He acted as a visitor of the monasteries in Cumberland, Westmorland, and Northumberland, the destruction of which, along with all similar strongholds of Papal influence throughout the kingdom, was resolved upon on account of their having become abodes of idleness and corruption, and still more on account of their immense wealth, which was coveted by the King and his hungry courtiers. In the “Pilgrimage of Grace," which followed the dissolution of the lesser Houses in 1536, the rebels gathered at Kirkby Stephen, “ the nest of all traitors,” and marched to Wharton Hall (October 18th), to compel its owner to take part in their cause. But not finding him at home, “they took his eldest son (Thomas), and appointed to meet on the morrow at Kirkby Stephen, which they did, and then went to Lammerside Hall, thinking to find Sir Thomas and other gentlemen with Mr. Warcopp there, but found

• Lord Wharton's Instructions (Clause 16).

only servants, so Pulleyne took the keys of the house and appointed a day for Sir Thomas and Mr. Warcopp to come in, or else to lose their goods.” Sir Thomas had prudently fled to the Duke of Norfolk, and served under him in putting down the insurrection. William Stapleton made the confession at York (October 25th) that “he was moved by a letter from Sir Thomas Wharton, who had married his sister (Eleanor Stapleton, of Wighill], of the continued danger he was in among the commoners of Westmorland of loss both of life and substance, and thought that by reason of his wife's friends he should live more quietly in Yorkshire” (where he had purchased the manor of Healaugh, adjoining Wighill]. Wharton was one of the King's representatives at the conference with Aske and his followers, at York (November 24th), and was present at Appleby (December 20th) at the reading of the King's proclamation of pardon to the northern insurgents. At a later date he was a Commissioner under the Act for the dissolution of Chantries, which had been founded for the maintenance of priests to say mass for the souls of the founders; but he was not in favour of further ecclesiastical reform, and voted in Parliament against several measures proposed in that direction.

In 1542 war with Scotland broke out afresh; and James V. sent an armed force of 13,000 Scots across the Cumberland border, under the command of his favourite, Oliver Sinclair. Sir Thomas Wharton, then Captain of Carlisle Castle, received intelligence of their approach, summoned the cavalry of the West Marches, and at the head of 2,000 men advanced to intercept them. Having carefully watched their movements, he suddenly attacked them at Solom, or Solway Moss, on November 24th; and, being entangled between the River Eske in front and an impassable morass on the left, they fell into a panic and suffered a terrible disaster. Twelve hundred Scotsmen, including “the chiefest of all the nobility,” among whom were Oliver Sinclair and Lord Maxwell, Admiral of Scotland, were taken prisoners, and many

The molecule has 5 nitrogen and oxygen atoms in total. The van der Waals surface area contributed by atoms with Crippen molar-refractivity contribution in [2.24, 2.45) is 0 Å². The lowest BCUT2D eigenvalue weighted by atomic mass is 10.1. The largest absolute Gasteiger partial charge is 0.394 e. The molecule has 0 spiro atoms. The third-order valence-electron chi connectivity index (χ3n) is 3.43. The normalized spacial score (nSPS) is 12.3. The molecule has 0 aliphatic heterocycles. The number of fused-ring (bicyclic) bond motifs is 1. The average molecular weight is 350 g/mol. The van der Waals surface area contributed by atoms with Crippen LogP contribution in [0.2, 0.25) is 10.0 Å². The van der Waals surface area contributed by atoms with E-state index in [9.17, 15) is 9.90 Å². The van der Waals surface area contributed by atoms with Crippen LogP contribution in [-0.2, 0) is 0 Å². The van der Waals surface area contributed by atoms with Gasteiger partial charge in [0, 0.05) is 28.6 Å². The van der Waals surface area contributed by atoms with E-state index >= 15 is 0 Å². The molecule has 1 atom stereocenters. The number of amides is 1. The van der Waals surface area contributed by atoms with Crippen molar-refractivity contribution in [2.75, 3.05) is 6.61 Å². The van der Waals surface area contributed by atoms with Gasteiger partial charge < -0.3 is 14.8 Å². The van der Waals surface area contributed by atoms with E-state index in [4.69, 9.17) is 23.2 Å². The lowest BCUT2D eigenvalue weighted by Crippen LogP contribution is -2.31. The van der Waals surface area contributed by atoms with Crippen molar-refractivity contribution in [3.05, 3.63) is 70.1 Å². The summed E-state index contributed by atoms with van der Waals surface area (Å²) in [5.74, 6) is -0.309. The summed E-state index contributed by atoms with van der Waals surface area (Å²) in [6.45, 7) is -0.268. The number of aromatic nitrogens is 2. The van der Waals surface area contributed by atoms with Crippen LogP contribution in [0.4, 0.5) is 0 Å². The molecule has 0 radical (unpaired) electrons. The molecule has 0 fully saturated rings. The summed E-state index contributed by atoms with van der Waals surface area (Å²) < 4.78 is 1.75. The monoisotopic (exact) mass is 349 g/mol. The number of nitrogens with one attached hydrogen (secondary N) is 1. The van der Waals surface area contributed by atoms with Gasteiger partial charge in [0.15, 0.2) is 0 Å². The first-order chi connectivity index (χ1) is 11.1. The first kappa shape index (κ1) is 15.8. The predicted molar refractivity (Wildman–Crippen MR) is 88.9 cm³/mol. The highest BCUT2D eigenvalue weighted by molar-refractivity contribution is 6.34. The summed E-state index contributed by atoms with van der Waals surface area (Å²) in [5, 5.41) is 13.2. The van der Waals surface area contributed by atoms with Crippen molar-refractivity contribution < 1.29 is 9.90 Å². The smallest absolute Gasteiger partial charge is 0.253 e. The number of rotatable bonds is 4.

were slain or drowned; whilst the English lost only seven men. On hearing the fatal news at Lochmaben, James was distracted with grief and died soon afterwards, leaving the Crown to his infant daughter Mary (Queen of Scots and mother of James VI, and I.). In his “History of the Reformation of Religion in Scotland,” John Knox wrote of this event:

“His constant complaint was, 'Oh, filed Oliver ? Is Oliver taken? Oh, fled Oliver ?' And these words in his melancholy, and as it were carried away in a trance, repeated he from time to time to the hour of his death [December 18th]. In the meantime was the Queen delivered, the 8th day of December, of Mary, that then was born and now does reigo for a plague to this realm, as the progress of her whole life had to this day declares. [Mary fled to England in 1568, and was executed in 1587.] The certainty that a daughter was born to him coming to his ears, he turned from such as spake with him and said [in allusion to the Crown coming to the Stuarts by marriage with a Bruce] : ‘The devil go with it; it will end as it began : it came from a woman, and it will end in a woman [a prediction not fulfilled, inasmuch as Mary married Henry Stuart, Lord Darnley, by whom she had a son, James I.].

The overthrow of the Scots at Solway Moss contributed greatly to Sir Thomas Wharton's advancement. He received from Henry VIII. a letter of thanks for his signal service; and on March 18th, 1543-4, his Majesty's Letters Patent creating him Baron of Wharton. He was summoned to Parliament January 30th, 1545, and took his place among the peers, being about fifty years of age. In the same year his

elder son Thomas was knighted by the Earl of Hertford, afterwards Duke of Somerset, Protector, at Norham Castle, when carrying on war with Scotland. Lord Wharton continued his activity on the borders for many years.

He was appointed Warden of the West Marches, and at a later date of the Middle and East Marches.

At the beginning of the reign of Edward VI. (1547) we find Lord Wharton writing, in one of his numerous letters preserved among the State Papers : “My son Henry and John Musgrave, with 300 men, overthrew the Scots at Wamphrey near Lockwood.” In the same year, along with the Earl of Lennox,